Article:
Can you hear me scream? Oh, daughters of the King! Do not wake up love before it pleases! (SoS 8:4) Doing so at the wrong time will stretch, strain, and leave you nowhere but in the pits of despair with a broken heart drowning in the sorrows of loss.
That sounds dramatic, but it’s true.
It is easier to wait for something you don’t have versus something that is within your reach. Once you fall in love, there’s no going back to being just friends, and what will prove to be momentary bliss is not worth the heartache to follow.
“I can see what’s happening, and they don’t have a clue. They’ll fall in love and here’s the bottom line: our trio’s down to two. The sweet caress of twilight. There’s magic everywhere. And with all this romantic atmosphere, disaster’s in the air.”— Timon, The Lion King
Timon’s words ring a truth otherwise communicated by the Lumineers in their number “Ophelia” where they sing, “Heaven help a fool who falls in love.” I love how these thoughts are encapsulated in the following poem by A.E. Housman.
“When I was one-and-twenty I heard a wise man say, ‘Give crowns and pounds and guineas but not your heart away; Give pearls away and rubies but keep your fancy free.’ But I was one-and-twenty, no use to talk to me. When I was one-and-twenty I heard him say again, ‘The heart out of the bosom was never given in vain; ‘Tis paid with sighs a plenty and sold for endless rue.’ And I am two-and-twenty, and oh ’tis true, ’tis true.”
— A.E. Housman
I love David Morrison’s analysis of this poem. “The overriding theme of the poem,” he says, “is that one should always heed the wisdom of experience. In this particular case, the wise man gives the youngster some useful advice: never give your heart away; it will cost too much in terms of emotional pain, and will lead inevitably to enormous sorrow. Indeed, it would actually be better to be poor than to suffer the heartrending sorrow of lost love.”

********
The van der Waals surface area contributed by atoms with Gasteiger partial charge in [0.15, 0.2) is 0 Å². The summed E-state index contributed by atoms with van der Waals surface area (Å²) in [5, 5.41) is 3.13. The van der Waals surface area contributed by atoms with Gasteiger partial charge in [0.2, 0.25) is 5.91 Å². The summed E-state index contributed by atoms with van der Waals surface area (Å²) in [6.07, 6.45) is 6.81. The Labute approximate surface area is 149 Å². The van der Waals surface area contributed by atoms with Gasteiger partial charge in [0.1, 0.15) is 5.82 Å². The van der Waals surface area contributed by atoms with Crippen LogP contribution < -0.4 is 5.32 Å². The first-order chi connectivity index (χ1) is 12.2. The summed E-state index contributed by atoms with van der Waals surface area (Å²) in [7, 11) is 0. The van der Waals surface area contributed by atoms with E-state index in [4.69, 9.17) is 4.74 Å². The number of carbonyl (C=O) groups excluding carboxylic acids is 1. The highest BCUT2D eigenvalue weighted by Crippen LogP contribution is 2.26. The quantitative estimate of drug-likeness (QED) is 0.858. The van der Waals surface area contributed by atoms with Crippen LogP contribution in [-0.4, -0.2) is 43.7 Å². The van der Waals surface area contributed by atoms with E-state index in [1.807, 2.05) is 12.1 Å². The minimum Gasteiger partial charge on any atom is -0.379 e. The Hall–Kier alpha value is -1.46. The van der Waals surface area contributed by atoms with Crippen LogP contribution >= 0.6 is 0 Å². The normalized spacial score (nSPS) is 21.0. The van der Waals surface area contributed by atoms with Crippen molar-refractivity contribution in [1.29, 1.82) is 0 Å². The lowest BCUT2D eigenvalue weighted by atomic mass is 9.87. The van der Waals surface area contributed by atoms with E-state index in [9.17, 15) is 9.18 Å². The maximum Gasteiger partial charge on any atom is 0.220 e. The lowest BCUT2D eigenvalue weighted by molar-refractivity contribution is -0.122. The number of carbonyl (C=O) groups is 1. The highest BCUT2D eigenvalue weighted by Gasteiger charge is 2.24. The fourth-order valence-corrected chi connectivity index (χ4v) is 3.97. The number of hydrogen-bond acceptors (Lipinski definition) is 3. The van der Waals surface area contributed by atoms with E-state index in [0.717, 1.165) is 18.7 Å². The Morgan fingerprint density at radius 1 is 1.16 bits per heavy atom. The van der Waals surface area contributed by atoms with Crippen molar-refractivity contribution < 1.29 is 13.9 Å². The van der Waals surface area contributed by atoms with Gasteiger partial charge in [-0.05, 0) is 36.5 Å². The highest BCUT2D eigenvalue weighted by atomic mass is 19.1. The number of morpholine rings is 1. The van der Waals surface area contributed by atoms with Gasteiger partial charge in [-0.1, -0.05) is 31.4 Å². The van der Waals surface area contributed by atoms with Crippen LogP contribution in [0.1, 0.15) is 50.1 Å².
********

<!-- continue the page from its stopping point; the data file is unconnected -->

“The right person, the wrong time / The right script, the wrong line / The right poem, the wrong rhyme / and a piece of you, that was never mine.”— K. Towne Jr.
If you fall in love at the wrong time, your sentiments will very likely land you in a heartbreak full of more grief than you can bear. Some people are meant to fall in love with each other but not meant to be together.
It is so much darker when a light goes out than it would have been if it had never shone. It hurts when you have someone in your heart, but you can’t have them in your arms.
Morrison continues, “A year later, he’s finally understood what the wise man meant. His bitter experience of lost love has made him a little wiser, so much so that he rues the day he gave his heart away.”
So wait it out. It is better to wait long than marry wrong, and great things take time. As Proverbs 20:21 says, “An inheritance gained hastily in the beginning will not be blessed in the end.”
Don’t rush something you want to last forever. The longer you wait for something, the more you’ll appreciate it when you get it. Anything worth having is worth waiting for. That’s the excitement in obedience, finding out later what God had in mind.
C.S. Lewis once said, “I am sure that God keeps no one waiting unless He sees that it is good for him to wait.” Waiting is a sign of true love and patience. Anyone can say “I love you,” but not everyone can wait and prove it’s true. A Godly relationship is never rushed. It is patient so love may be awakened at the right hour because forever is worth the wait.
“She’s not afraid of the wait anymore, for she knows He will open doors beautiful and perfect in their time.”— Morgan Harper Nichols
Our willingness to wait reveals the value we place on the object we are waiting for, Charles Stanley once said, and a God-centered relationship is worth the wait. Stay single until someone compliments your life in a way that makes it better not to be single.
Ladies, run hard after God and, if you find a good Christian guy running alongside you, introduce yourself. A man who will lead you to God and not sin is always worth the wait.
Don’t settle for someone merely because you don’t want to be single. Wait for the one God has reserved for you, someone who will make you glad it didn’t work out with anyone else.
- Wait for a relationship built on the solidity of commitment, not feelings that ebb and flow.
- Wait for a relationship where you can pray, worship, and passionately pursue God together.
- Wait for a relationship with the maturity to diagnose problems and work through them.
It won’t be easy, but it will be worth it.